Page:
Zika virus produces noncoding RNAs using a multi-pseudoknot structure that confounds a cellular exonuclease

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Science  02 Dec 2016:
Vol. 354, Issue 6316, pp. 1148-1152
DOI: 10.1126/science.aah3963

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Zika virus is fit to be tied

Zika virus (ZIKV) has been associated with fetal microcephaly and Guillain-Barre syndrome. Other mosquito-born flaviviruses, such as dengue virus, encode noncoding subgenomic flavivirus RNAs (sfRNAs) in their 3′ untranslated region that accumulate during infection and cause pathology. Akiyama et al. now report that ZIKV also produces sfRNAs that resist degradation by host exonucleases in infected cells. The authors solved the structure of one of ZIKV's sfRNAs by x-ray crystallography and found that the multi-pseudoknot structure that it adopts underlies its exonuclease resistance.

Science, this issue p. 1148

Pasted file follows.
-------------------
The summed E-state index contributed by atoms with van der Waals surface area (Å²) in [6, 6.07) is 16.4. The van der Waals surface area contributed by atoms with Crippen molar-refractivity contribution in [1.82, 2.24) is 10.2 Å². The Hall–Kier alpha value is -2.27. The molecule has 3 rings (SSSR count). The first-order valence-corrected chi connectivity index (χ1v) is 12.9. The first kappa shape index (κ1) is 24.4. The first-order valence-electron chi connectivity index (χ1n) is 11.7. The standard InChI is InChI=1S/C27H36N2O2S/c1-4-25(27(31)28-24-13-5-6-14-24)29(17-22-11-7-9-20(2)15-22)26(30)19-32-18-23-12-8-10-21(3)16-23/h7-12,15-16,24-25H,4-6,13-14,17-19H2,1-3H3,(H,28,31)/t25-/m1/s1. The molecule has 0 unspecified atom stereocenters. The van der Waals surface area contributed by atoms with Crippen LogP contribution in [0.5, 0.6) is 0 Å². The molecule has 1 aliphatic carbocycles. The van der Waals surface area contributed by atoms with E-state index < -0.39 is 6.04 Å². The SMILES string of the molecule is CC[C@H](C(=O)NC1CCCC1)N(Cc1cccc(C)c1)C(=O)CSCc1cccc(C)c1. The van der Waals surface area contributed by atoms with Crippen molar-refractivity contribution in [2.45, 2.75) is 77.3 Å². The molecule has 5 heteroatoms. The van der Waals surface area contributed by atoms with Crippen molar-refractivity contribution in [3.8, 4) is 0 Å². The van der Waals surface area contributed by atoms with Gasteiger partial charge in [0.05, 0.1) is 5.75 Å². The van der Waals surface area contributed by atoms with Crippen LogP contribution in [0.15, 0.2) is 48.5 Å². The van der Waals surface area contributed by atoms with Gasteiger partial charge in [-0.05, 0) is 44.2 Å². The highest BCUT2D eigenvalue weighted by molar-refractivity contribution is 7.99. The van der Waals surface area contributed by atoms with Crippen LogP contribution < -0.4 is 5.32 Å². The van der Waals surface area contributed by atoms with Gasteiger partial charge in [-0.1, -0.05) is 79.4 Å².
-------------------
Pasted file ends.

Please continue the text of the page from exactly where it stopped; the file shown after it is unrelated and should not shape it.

The outbreak of Zika virus (ZIKV) and associated fetal microcephaly mandates efforts to understand the molecular processes of infection. Related flaviviruses produce noncoding subgenomic flaviviral RNAs (sfRNAs) that are linked to pathogenicity in fetal mice. These viruses make sfRNAs by co-opting a cellular exonuclease via structured RNAs called xrRNAs. We found that ZIKV-infected monkey and human epithelial cells, mouse neurons, and mosquito cells produce sfRNAs. The RNA structure that is responsible for ZIKV sfRNA production forms a complex fold that is likely found in many pathogenic flaviviruses. Mutations that disrupt the structure affect exonuclease resistance in vitro and sfRNA formation during infection. The complete ZIKV xrRNA structure clarifies the mechanism of exonuclease resistance and identifies features that may modulate function in diverse flaviviruses.

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